“All Eyez on Me” is the long delayed and long overdue biopic about the rapper Tupac Shakur. Demetrius Shipp Jr., whose father worked with Tupac on one of his albums, plays the late artist as Kat Graham, Dominic L. Santana, Hill Harper and Danai Gurira also star. Benny Boom directs.
The behind-the-scenes stories of what it took to get this film made are interesting enough to be a movie on their own. It went through several directors, including Antoine Fuqua and John Singleton, as well as a handful of legal trouble and lawsuits, including pushback from Shakur’s mother. However it is finally hitting the big screens and while it is no “Straight Outta Compton,” and one could argue it’s not even that good at all, there is something about “All Eyez on Me” that I just found enjoyable.
I loved “Straight Outta Compton” so when they announced that Tupac was getting a biopic it only seemed natural and I was intrigued. The trailers for this were a bit of a mixed bag, with half being intense and gripping while the other half felt like they were stitched together by a film student and the finished product is a lot like that, too. There are parts that are engaging, interesting and worthy of Tupac’s legacy; however just as often the film is a sloppy mess that doesn’t know how to get from scene to scene.
As the lead role Demetrius Shipp Jr. shines. He is a spitting image of Tupac, to the point it is almost eerie, and he does a good job (for the most part) of capturing that charismatic smile that Shakur had, as well as some of the more emotionally heavy scenes with his mother.
The rest of the cast do solid work, too, but Shipp is really the only one with enough screen time to be considered a main character. Others flow in-and-out of the film depending on what the current scene requires, with Tupac’s friends Jada Pinkett (Kat Graham) and The Notorious B.I.G. (Jamal Woolard, reprising his role from 2009’s “Notorious”) showing up here and there. Dominic L. Santana takes over the role of Suge Knight from “Compton’s” Ryan Marcos Taylor and he does alright. The man has the large frame, beard and scowl that Knight had, however he never captures the same intimidating sense that Taylor showed in 2015.
The scenes that work best in the film are when Tupac is on stage, which makes sense because director Benny Boom is best known for his music videos. I constantly found myself nodding my head and moving my feet in my seat, and I forgot just how many hits Tupac had that I was familiar with; even critics of the film as a whole won’t be able to deny the powerful pleasures of its musical moments.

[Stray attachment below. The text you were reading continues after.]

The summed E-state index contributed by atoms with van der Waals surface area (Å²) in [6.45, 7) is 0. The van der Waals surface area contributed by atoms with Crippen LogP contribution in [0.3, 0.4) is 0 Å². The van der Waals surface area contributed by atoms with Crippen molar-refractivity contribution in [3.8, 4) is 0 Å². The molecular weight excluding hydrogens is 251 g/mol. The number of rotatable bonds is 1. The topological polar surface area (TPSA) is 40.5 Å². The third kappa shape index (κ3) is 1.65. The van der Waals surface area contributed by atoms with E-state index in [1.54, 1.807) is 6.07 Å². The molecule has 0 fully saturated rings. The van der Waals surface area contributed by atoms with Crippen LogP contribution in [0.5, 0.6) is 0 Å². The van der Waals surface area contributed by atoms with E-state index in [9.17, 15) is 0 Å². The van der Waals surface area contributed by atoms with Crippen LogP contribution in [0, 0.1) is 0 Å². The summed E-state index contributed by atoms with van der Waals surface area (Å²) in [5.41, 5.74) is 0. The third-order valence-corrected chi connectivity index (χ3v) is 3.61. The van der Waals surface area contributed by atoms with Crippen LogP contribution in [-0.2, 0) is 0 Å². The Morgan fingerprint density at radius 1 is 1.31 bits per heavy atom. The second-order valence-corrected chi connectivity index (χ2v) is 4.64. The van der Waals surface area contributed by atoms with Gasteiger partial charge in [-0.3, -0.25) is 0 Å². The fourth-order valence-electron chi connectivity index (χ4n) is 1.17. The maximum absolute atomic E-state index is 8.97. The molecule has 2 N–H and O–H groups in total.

But when the film isn’t focused on Tupac’s musical career is where the real faults lie. The first half is lazily told through flashbacks as Tupac talks to a reporter while in jail for sexual assault (a topic the film brushes over and almost villainizes his victim for) and things are really choppy. Boom wouldn’t know subtlety if it hit him in the back of the head and he makes sure you know exactly how every character is feeling at every moment and even puts location and date stamps at the start of near every scene, because he’s not a strong enough visual director to get either point across on his own.
The ending is also cheesy and over-the-top and knocked my enjoyment down a little bit, just because it doesn’t tug at you as much as it should and Boom and the screenwriters, again, take such a by-the-numbers and straightforward approach that it’s just indolent.
At two hours and 20 minutes, “All Eyez on Me” does not justify its runtime and had it been cut down to a solid 120 minutes then I think this could have been a genuinely good movie. That being said I still enjoyed a lot of it, almost like it is a TV movie spiritual sequel to “Straight Outta Compton,” and I think if you’re willing to overlook some of the lazier execution and excessive runtime then there’s enough here to like.
Critics Rating: 6/10